Jesy Nelson: Learning to love myself

For many of us, the way we look is so closely tied up with our sense of identity that when we’re unsure about our appearance, or someone says something mean about it, it can be devastating to our self-confidence. It’s enough to have that niggling voice in your head telling you you’re not enough, but when it’s being reinforced by bullies, in real life or on social media, it can be really damaging to your mental health.

For Jesy, once she was catapulted into the limelight as part of Little Mix, the insults and personal jibes came thick and fast. Even as she was winning the X-Factor, trolls were busy sending her cruel messages about her looks and her weight. “After a while,” she says, “I genuinely, genuinely started to believe everything that people said about me.”

"When I was younger, I didn’t care about the way I looked, I didn’t care about what people thought of me," she says in her documentary, "and then social media came into my life and I became a completely different person."

I don’t see me anymore. I literally see a monster looking back at me.

Jesy says that she felt so "embarrassed" and "ashamed" that she couldn’t even bring herself to get out of bed in the morning - she "just stopped turning up for work."

"I just stopped turning up for work."

Don’t always trust what you see

It can feel like there’s a lot of pressure to look and dress a certain way. We’re bombarded every day in the news, on TV and social media by celebrities dolled up in the latest fashions, flashing their pearly-white smiles to the camera and looking flawless. So it’s easy to slip into the habit of comparing yourself with them.

But we’re comparing ourselves to something unachievable: many of the images that we view online have been digitally altered to make the celebrity look a certain way. For example, airbrushing can be used to get rid of spots or scars and make skin look smoother, people can be made to look thinner or more muscly, eyes can be made bigger, hair shinier or teeth whiter. You get the idea.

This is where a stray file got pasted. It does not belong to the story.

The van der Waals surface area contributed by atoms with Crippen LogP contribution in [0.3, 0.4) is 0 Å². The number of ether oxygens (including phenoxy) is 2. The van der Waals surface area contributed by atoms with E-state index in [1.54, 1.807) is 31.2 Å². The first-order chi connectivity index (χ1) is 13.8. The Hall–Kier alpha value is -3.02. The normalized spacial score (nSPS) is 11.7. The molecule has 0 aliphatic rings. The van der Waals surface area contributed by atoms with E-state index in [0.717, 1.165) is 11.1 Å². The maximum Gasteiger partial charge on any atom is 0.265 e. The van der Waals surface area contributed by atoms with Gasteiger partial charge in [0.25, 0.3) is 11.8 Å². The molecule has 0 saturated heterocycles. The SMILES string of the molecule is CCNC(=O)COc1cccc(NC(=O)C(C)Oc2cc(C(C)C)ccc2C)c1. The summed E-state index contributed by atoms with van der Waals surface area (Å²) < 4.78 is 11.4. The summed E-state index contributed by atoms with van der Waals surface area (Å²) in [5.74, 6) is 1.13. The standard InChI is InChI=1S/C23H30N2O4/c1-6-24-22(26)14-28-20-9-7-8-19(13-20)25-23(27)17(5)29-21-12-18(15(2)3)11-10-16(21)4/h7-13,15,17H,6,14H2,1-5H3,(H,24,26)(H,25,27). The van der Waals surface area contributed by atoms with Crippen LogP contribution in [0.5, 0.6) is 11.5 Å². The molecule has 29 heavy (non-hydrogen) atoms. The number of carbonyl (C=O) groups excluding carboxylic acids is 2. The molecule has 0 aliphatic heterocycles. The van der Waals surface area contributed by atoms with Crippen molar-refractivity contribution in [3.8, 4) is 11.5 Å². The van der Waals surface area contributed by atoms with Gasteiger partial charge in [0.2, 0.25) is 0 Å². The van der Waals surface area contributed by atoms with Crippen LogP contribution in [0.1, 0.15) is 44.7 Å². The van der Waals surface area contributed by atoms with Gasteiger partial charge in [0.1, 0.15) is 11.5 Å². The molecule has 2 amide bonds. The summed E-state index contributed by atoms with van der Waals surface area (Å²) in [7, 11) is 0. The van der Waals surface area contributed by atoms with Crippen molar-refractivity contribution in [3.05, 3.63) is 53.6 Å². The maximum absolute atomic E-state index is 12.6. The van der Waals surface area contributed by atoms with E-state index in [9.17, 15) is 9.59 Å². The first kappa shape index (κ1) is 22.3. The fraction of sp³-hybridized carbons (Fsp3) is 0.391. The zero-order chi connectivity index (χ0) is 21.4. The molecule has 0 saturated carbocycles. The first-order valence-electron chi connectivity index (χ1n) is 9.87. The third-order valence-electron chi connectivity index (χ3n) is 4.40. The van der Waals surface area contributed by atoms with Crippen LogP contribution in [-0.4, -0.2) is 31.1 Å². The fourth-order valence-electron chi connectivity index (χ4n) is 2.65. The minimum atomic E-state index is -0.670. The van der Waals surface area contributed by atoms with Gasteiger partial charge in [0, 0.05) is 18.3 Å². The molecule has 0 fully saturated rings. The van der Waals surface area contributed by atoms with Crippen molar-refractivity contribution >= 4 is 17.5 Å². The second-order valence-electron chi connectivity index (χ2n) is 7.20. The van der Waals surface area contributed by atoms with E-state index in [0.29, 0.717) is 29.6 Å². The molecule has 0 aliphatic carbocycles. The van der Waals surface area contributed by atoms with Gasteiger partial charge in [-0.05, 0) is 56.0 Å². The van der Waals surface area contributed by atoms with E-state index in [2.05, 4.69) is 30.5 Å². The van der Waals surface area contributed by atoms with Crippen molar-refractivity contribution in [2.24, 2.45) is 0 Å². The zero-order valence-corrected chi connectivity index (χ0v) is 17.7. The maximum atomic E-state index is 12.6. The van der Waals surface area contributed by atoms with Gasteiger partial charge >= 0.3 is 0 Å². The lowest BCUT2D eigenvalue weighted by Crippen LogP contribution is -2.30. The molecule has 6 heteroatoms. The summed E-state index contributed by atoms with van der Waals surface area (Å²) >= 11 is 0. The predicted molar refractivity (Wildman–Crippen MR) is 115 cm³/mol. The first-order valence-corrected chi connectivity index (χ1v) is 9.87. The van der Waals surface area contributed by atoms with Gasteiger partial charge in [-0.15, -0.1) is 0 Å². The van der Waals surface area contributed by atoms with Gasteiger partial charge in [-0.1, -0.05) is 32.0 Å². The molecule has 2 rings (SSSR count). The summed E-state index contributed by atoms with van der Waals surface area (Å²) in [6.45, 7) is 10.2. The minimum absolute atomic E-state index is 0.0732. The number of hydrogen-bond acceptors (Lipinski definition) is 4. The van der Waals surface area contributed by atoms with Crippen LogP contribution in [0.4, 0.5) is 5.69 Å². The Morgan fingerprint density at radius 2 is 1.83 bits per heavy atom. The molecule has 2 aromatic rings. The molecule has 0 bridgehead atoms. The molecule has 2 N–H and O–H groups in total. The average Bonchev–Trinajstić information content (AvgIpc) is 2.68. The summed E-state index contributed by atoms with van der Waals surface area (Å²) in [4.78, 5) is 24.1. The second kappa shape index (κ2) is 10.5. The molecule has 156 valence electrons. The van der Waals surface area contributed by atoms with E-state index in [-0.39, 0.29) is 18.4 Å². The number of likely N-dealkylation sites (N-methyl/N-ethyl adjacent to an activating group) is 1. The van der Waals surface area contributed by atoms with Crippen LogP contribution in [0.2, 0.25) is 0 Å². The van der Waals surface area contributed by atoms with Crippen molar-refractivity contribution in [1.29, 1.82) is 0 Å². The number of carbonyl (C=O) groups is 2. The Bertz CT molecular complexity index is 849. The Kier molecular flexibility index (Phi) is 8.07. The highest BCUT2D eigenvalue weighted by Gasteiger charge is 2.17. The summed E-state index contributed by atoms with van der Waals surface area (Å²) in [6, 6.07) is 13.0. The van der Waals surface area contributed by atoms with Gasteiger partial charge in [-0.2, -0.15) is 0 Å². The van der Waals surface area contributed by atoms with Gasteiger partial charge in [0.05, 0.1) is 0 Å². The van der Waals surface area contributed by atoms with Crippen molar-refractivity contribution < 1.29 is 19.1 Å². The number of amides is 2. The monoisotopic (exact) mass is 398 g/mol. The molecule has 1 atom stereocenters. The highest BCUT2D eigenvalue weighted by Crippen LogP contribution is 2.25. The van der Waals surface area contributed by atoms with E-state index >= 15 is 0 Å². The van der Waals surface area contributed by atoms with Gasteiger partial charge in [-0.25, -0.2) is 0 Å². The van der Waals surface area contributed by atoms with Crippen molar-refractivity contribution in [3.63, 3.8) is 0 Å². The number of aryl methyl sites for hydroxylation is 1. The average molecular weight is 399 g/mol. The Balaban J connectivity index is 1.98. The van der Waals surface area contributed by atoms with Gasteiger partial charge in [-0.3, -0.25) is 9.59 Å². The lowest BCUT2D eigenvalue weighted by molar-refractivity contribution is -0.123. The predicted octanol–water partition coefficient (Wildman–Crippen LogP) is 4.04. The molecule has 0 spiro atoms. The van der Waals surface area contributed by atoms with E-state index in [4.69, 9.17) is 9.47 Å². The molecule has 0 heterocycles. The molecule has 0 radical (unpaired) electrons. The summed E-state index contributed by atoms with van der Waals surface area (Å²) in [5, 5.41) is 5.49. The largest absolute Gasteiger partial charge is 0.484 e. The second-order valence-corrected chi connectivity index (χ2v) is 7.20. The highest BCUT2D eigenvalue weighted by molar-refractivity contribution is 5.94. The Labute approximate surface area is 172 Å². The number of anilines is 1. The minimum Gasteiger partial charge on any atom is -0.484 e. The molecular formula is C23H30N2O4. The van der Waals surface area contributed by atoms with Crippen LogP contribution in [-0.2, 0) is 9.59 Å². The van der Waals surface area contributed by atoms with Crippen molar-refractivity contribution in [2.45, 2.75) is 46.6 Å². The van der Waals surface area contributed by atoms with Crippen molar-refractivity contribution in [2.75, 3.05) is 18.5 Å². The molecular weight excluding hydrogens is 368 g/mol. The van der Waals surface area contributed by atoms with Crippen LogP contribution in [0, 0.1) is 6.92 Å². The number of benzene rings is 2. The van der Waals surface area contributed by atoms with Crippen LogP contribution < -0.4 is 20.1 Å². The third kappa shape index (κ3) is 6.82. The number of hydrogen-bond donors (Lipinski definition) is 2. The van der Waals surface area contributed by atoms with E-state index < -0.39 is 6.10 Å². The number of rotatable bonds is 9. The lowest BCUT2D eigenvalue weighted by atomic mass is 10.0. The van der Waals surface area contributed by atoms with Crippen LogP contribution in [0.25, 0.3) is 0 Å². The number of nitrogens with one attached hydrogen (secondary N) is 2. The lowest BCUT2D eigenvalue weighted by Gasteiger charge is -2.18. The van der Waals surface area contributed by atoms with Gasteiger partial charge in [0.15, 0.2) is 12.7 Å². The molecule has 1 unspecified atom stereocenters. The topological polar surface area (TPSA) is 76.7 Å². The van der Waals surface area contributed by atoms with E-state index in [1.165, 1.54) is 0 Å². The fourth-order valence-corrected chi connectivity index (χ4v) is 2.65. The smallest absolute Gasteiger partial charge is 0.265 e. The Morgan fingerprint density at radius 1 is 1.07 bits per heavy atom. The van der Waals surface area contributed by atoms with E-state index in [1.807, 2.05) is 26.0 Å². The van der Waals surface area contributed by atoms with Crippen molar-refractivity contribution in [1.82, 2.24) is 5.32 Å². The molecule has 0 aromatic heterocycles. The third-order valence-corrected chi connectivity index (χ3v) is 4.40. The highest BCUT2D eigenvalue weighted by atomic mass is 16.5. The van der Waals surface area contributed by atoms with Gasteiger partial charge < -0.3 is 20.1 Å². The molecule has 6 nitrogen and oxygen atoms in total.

Even on TV, celebrities have usually had hours of hair, make-up and outfit prep to make sure they look just right on camera. As Jesy reminds us in her video on anxiety: “I know that people look up to popstars like us and feel under pressure to look as good as we do in our music videos, but that’s after hours and hours of make-up and hair and lighting.”

"Hours and hours of make-up and hair and lighting” go into making popstars look flawless on screen.

It’s hard for our brains to hold an accurate image of what we look like, so we constantly compare and contrast ourselves with what we see around us. Even when we know an image has been altered, our brain ‘sets the bar’ against these unrealistic goals. Once we start to see the edited images as normal, our real bodies can start to look and feel wrong.

You can learn more about this in Dr Chris and Dr Xand investigate: How to keep body positive in the #selfie era.

Learn to love yourself

Jesy’s top tips for dealing with body insecurities are to:

  • Delete any social media apps that are causing you to feel bad about yourself or where people are saying negative things about you. Make it so you simply can’t read any harmful comments or compare yourself to other people.

I started to feel better when I deleted Twitter and I just stopped reading negative stuff about myself.

  • Talk to someone about how you feel and surround yourself with friends and family who genuinely love you and make you feel valued.

When you’re in that mindset, you need people who make you feel good about yourself.

You could also try:

  • Building up your confidence. Try throwing yourself into something you enjoy, taking up a new hobby or trying a new sport. Concentrating on something else can give your mind a break from worrying.

  • Doing something physical. Doing something active can release endorphins and remind you how amazing your body is. Because it really is amazing.

If you're struggling with your body image, it’s important to tell someone you trust and to make an appointment to see a doctor. Your GP will be able to advise you on the appropriate course of action for you.

You can also find lots of support and advice online. You could start by looking at some of our Bitesize Support content on body positivity. Try reading:

Childline, Young Minds and The Mix also have advice and support on body positivity that you might find helpful.

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